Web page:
The reception provides information about the foundation’s work as well as the building’s environmental credentials. “All lives have equal value” goes the charity’s motto, and so, despite the lengthy purse strings, it was imperative to strike a note of humility with the interiors. The reception sets the tone, with an embroidered front desk and soft felt seating, both made by local artisans; as if in tribute, the team then added a small felt tower, which looks like an improbably high stack of colourful towels.
“Felt is used in cultures across the world. It is a very practical material, but it is also about the craft. People feel the hand of other people, not the machinery,” explains Rysia Suchecka, NBBJ interior design partner. “It pulls the whole thing together.” Continuing in this vein, the walls, floors, ceilings, cabinetry and furniture are made from locally sourced, fast-growing alder (regarded by Pacific Northwest craftsmen as a weed), referencing Seattle’s origins as a booming timber town.
NBBJ worked with workplace consultants Alexi Marmot Associates to create a versatile office. In its short history, the foundation had developed a heads-down work ethic that was felt to be too intense, so space that encouraged staff to share ideas-in-progress topped the wish list. The architects plumped for an uneven 60/40 split in favour of open-plan workspace and configured 20-25 person “neighbourhoods” to break down otherwise intimidating, elongated floor plates. Built with Teknion demountable partitions, the offices will shrink and expand with the ebb and flow of staff. Because the foundation is young, it had few entrenched ideas about ways of working, leaving NBBJ with a relatively free hand: “It was unusual and refreshing because you help form the culture,” says Suchecka. “You leave the space for interpretation as they grow.”
Clusters of formal meeting rooms, the foundation’s bread and butter, define the tip of both the buildings’ wings. Complementing these is a myriad of casual space, touchdown areas and small conference rooms, arranged in an orderly way around each neighbourhood. The building is intentionally narrow (20 metres wide) so that staff are always near a window.
At the apex of each boomerang are the main social hubs, connected by curved staircases. Here staff can grab a coffee, pick up mail and photocopies or sink into B&B Italia wingback sofas and have a chinwag. “If one group is focused on dealing with malaria and another is concentrating on water development in a different part of the world, this campus is an opportunity for those people to connect,” says Kelly Griffin, a NBBJ senior associate. Threading all these beads together are long corridors that curve uninterrupted along each boomerang’s inside perimeter – “the breezeways”. These draw people towards the social hub and ensure that researchers in the reading rooms opposite are left in peace. The view of the Space Needle from the cantilevered end of the breezeway is inspiring, but the crown jewel is the four-storey atrium, a multi-tasking mega-space with automated blackout and solar shades that works as dining room, conference centre and, when Bono drops in, a music venue. In the advent of summer (the city has famously inclement weather), huge doors open onto the central plaza where staff can work ad hoc on the benches and tables. In place of corporate branding, artworks and photos from the countries in which the foundation is active are displayed. “The work is the branding,” explains Sucheka.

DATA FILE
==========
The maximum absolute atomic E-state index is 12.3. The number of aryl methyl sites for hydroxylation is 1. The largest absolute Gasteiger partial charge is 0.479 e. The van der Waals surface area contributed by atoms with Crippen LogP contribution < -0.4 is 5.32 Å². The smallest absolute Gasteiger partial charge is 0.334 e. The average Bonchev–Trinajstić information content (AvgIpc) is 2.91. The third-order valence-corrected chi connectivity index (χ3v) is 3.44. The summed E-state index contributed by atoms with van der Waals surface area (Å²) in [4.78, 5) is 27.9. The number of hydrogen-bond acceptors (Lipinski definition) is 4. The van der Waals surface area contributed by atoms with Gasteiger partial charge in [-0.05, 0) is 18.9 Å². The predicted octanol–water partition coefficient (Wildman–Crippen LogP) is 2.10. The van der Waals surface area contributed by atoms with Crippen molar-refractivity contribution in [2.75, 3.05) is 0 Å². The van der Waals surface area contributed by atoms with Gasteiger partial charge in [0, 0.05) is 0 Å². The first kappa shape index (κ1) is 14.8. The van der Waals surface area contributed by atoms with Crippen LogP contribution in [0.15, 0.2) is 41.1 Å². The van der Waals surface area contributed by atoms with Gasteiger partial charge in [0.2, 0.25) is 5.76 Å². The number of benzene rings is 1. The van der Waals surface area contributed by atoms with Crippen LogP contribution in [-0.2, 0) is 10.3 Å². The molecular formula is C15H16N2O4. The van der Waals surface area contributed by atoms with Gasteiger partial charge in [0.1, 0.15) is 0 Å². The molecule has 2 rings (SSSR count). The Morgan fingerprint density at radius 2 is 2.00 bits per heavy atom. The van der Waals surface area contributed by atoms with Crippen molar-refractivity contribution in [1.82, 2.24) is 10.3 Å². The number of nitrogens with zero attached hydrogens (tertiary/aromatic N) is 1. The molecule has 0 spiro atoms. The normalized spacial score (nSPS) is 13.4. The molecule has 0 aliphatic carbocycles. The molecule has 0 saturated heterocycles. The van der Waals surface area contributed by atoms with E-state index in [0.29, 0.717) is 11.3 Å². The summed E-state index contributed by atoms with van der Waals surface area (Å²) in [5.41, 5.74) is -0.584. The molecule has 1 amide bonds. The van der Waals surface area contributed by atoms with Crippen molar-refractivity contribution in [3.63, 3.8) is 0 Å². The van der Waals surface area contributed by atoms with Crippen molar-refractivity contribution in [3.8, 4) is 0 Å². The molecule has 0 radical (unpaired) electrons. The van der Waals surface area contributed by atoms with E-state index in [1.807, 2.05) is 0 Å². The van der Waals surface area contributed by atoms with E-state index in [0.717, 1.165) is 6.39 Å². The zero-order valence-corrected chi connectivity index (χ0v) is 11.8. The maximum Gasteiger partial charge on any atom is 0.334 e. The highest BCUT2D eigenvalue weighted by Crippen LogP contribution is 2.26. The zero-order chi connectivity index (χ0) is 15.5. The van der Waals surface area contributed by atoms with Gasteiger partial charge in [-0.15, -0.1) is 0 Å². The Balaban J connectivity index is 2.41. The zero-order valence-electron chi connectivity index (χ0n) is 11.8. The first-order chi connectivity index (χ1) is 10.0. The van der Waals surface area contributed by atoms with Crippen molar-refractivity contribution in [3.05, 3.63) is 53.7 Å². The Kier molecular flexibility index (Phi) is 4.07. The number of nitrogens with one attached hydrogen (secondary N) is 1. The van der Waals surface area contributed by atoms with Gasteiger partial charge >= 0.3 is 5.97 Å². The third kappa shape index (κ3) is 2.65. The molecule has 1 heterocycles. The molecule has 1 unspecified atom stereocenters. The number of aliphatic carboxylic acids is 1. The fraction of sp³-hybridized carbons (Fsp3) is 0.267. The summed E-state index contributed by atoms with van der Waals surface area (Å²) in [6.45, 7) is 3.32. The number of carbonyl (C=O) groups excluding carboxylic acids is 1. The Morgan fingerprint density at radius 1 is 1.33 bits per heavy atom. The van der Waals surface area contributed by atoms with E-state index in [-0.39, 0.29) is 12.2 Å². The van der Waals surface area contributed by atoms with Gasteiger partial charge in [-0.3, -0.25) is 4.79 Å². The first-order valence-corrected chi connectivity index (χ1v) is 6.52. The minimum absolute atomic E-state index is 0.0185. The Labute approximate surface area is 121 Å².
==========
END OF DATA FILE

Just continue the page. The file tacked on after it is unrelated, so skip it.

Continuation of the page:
The building won a LEED Platinum rating last October (see right) but surprisingly, the foundation was initially indifferent to proposed environmental measures. “The sentiment appeared to be, ‘we focus on our core business and we don’t screw around with a little of this or that,’” says Carlson. Thankfully, it reconsidered its position. A building that turned out to be an energy-guzzling, rainforest-wrecking monster would be like the head of Greenpeace cruising around in a Hummer.
So, how has the campus been received? Pretty well, as it turns out. Criticism that the foundation has built a crystal palace to itself does not hold water given this is private, not public money. Architecturally, it is understated and serious rather than conceited, and makes a concerted effort to fit in with city around it, particularly when compared to the silly cacophony of Gehry’s nearby Musical Experience Project. Though appearing a little austere, the workplace design is purely 21st century and certainly contains enough joyful moments to inspire and delight the foundation’s impassioned workforce.